Re: Vintage strat
- From: "RK" <flemming.j@xxxxxxxxxxxx>
- Date: Sun, 8 Aug 2010 12:00:48 +0200
Thanks for a most informative link!
"boardjunkie" <boardjunkie@xxxxxxxxxx> skrev i meddelelsen news:868e92e8-97be-480f-9e70-7a4afd366831@xxxxxxxxxxxxxxxxxxxxxxxxxxxxxxx
On Aug 7, 3:33 pm, "RK" <flemmin...@xxxxxxxxxxxx> wrote:"RichL" <rpleav...@xxxxxxxxx> skrev i meddelelsennews:3KudnYdaoJbYNMDRnZ2dnUVZ_oOdnZ2d@xxxxxxxxxxxxxxxx
> "RK" <flemmin...@xxxxxxxxxxxx> wrote in message
>> My vintage strat is set up fine, intonation is ok, the strings don't >> hit
>> the frets when hammering!
>> Also my low E sounds vibrant and ok, untill the 12th. fret, then it >> can't
>> sustain, sounds kind of numb,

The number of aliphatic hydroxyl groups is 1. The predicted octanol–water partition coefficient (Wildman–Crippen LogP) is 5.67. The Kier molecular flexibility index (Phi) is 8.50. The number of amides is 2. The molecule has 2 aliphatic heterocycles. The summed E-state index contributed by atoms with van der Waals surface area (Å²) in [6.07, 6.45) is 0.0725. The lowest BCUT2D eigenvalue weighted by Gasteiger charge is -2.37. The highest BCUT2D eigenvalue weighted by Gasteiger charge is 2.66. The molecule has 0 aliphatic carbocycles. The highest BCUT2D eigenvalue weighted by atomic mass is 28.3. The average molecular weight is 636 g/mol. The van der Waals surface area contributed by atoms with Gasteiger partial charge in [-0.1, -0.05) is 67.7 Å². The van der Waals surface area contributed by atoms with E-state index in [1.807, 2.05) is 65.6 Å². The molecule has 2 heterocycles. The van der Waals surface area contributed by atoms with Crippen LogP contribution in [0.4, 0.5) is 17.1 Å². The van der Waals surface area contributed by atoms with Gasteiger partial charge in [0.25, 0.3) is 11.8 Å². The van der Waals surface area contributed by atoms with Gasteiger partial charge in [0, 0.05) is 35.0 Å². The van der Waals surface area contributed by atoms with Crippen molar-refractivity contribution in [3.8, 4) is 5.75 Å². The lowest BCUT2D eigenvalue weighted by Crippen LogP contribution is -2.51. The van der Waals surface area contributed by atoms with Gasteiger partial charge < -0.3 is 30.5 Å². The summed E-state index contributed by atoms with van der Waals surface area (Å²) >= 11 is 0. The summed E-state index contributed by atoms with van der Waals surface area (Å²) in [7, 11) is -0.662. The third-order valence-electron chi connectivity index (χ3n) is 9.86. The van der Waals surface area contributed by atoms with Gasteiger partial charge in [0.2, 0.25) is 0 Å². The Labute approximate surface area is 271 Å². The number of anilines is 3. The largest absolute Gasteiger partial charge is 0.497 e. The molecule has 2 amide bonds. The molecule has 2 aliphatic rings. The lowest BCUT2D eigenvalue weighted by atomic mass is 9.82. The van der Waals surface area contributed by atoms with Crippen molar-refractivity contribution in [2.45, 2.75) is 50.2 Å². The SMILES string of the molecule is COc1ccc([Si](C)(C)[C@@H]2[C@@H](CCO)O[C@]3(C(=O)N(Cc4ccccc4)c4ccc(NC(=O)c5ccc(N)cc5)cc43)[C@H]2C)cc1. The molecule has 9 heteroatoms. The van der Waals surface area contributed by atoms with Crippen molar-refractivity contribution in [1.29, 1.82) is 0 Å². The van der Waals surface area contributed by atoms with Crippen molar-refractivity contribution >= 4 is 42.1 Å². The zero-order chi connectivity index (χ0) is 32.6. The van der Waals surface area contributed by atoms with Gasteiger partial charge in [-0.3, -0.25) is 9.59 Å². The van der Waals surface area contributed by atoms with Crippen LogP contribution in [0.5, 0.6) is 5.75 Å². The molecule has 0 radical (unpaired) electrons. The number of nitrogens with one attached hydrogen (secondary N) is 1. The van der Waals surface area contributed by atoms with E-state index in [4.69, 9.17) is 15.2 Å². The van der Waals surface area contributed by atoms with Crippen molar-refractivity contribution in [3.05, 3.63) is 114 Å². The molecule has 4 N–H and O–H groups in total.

>> all the other strings are vibrant and ok! It doesn't hit the frets? Is >> it
>> the magnets in the microphone or what goes on?
> Assuming the setup is OK, it sounds like you're a victim of Fender > "neck
> dead spot" syndrome. More common in Fender basses, but there it is.
> Has it always behaved like this or did things change recently?
As long as I have owned it it has (40 years), I have adjusted the mic
height so I have a minimum of, mic magnet,
modulation of the string but I can't make it disappear completely. just
wanted to hear if this is a known problem?
It is a common problem. The neck p-up will have the greatest dampening
effect, followed by the middle, and the bridge won't have as much
effect due to it being so far from the part of the strings that
Just to prove the theory, take *all* of the p-ups down level with the
pickguard. Play it now (unamplified). Sound better? Adjust them
starting with the bridge to a hieght where there is no "strat-itis".
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